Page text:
TV Review: The Sandman (Season 1, 2022)

Released onto Netflix in 2022, The Sandman is a fantasy series written by Neil Gaiman (Good Omens, American Gods) based on the DC Comics series of the same name and tells of Morpheus (Tom Sturridge), the personification of dreams, who finds himself captured by an occultist in the early 1900s. Supporting characters include: The Corinthian (Boyd Holbrook), a nightmare who escapes in Morpheus’ absence; Johanna Constantine (Jenna Coleman), a gender-swapped version of the DC Comics character John Constantine; Rose Walker (Kyo Ra), a young girl with a mysterious connection to Morpheus, and; Death (Kirby Howell-Baptiste), Morpheus’ sister, and the personification of death. Numerous supporting characters appear in single or several episodes.

+ David Thewlis is fantastic as the character of ‘John Dee’, and he is the cornerstone of my favourite episode of the series, unsurprisingly also my favourite part of the comic. Boyd Holbrook is clearly having fun as The Corinthian and Ferdinand Kingsley are also lots of fun in his half-episode appearance as Hob Gadling. Charles Dance is great in his limited early role, as well. I enjoyed Death, but was very displeased with her appearance (though not entirely for the obvious reason)

– the filming effect; don’t even try to use the word ‘dreamlike’ to me, because it just made Dream himself look distorted, or that my TV was broken. I appreciated some of the fun angles, but more often than not I spent my time figuring out why everyone looked so deformed
– specifically in regards to Constantine (Coleman) and Lucifer (Gwendoline Christie), why not use the actors you already have? Matt Ryan would probably love a chance to play a real version of John Constantine, not the watered-down CW version, and it absolutely would not have been too difficult for Tom Ellis to be Lucifer, showing how he came to be the version from his own show. More generally, Morpheus doesn’t even have his signature pitch black eyes; Death is not a goth like her comic self, and is missing her facial tattoo. I obviously would have preferred Death to more closely resemble her comic version, but more pressingly, why was it only Death that was changed, amongst the Endless siblings?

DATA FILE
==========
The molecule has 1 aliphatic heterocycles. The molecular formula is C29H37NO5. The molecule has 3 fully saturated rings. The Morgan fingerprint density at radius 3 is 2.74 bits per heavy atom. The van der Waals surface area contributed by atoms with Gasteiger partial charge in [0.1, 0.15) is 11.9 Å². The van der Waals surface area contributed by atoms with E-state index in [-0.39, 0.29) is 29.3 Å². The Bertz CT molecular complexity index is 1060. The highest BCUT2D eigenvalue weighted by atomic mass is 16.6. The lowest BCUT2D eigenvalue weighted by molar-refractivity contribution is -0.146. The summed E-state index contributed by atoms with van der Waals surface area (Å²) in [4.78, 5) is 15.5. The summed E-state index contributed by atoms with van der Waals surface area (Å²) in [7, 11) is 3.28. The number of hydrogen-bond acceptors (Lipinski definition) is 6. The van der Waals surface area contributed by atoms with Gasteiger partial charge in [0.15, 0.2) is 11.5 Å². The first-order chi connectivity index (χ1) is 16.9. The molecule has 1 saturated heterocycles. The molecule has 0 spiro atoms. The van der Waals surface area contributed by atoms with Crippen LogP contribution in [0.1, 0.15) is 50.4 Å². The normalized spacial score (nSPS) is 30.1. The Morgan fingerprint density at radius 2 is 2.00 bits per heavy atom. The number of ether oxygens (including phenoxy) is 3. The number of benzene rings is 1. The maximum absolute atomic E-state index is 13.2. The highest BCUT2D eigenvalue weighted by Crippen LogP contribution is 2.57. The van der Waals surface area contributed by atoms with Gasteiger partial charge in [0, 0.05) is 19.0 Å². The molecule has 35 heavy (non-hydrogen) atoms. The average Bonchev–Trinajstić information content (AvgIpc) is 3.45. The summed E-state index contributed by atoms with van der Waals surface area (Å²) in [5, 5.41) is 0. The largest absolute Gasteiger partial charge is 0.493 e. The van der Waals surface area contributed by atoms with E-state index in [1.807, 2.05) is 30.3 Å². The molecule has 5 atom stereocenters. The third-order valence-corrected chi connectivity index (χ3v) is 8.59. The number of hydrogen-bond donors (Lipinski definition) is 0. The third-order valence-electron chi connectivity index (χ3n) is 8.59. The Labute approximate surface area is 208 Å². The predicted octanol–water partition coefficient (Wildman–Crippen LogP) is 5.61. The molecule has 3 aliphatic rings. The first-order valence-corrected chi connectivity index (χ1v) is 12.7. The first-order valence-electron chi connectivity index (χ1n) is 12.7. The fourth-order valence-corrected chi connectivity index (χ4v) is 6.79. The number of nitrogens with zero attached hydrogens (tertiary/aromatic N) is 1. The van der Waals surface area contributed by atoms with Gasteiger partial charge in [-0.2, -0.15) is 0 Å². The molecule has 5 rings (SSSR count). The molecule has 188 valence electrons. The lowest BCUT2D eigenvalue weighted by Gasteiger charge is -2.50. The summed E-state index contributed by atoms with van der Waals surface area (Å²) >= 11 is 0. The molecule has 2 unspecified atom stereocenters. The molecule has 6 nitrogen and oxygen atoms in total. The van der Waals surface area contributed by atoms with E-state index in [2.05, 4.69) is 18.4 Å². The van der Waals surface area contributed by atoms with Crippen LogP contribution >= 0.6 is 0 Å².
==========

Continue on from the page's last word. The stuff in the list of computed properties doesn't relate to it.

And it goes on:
– worst of all, the show is just so boring. Only episodes 5 and 6 really stood out in any meaningful way, and they were the ones that told condensed stories (and not coincidentally, my two favourite stories from the comic. A small detail which is hinted at in the comic before a fun reveal is instead given away in its first mention, which just seems to intentionally go against the original comics, and the series goes out of its way not to mention Batman, Arkham Asylum, The Scarecrow, etc.

> much has been made of Sturridge’s being best friends with Robert Pattinson, and Sturridge even looks like Pattinson at several moments throughout this show. I don’t know if it would have been better with Pattinson playing Morpheus… unless anyone can bring back Peter Steele to be Morpheus? He was always my dream casting
> It was really difficult to choose screenshots for this, as the timespan of the series is a decade-ish at least, and hundreds of years at most, depending on how deep you want to go into it all

Should you watch this show: I read the comics a very long time ago, and frankly didn’t really ever consider them being made into a proper live action thing. Single issues (such as 24/7, my favourite) have been made into fan films in the past, and I enjoyed those more because they were closer to the source material. It’s a shame the casting of Death received such backlash, because I think that was the least of the shows worries. Don’t bother with this, unless you’re already a fan, but temper your expectations.


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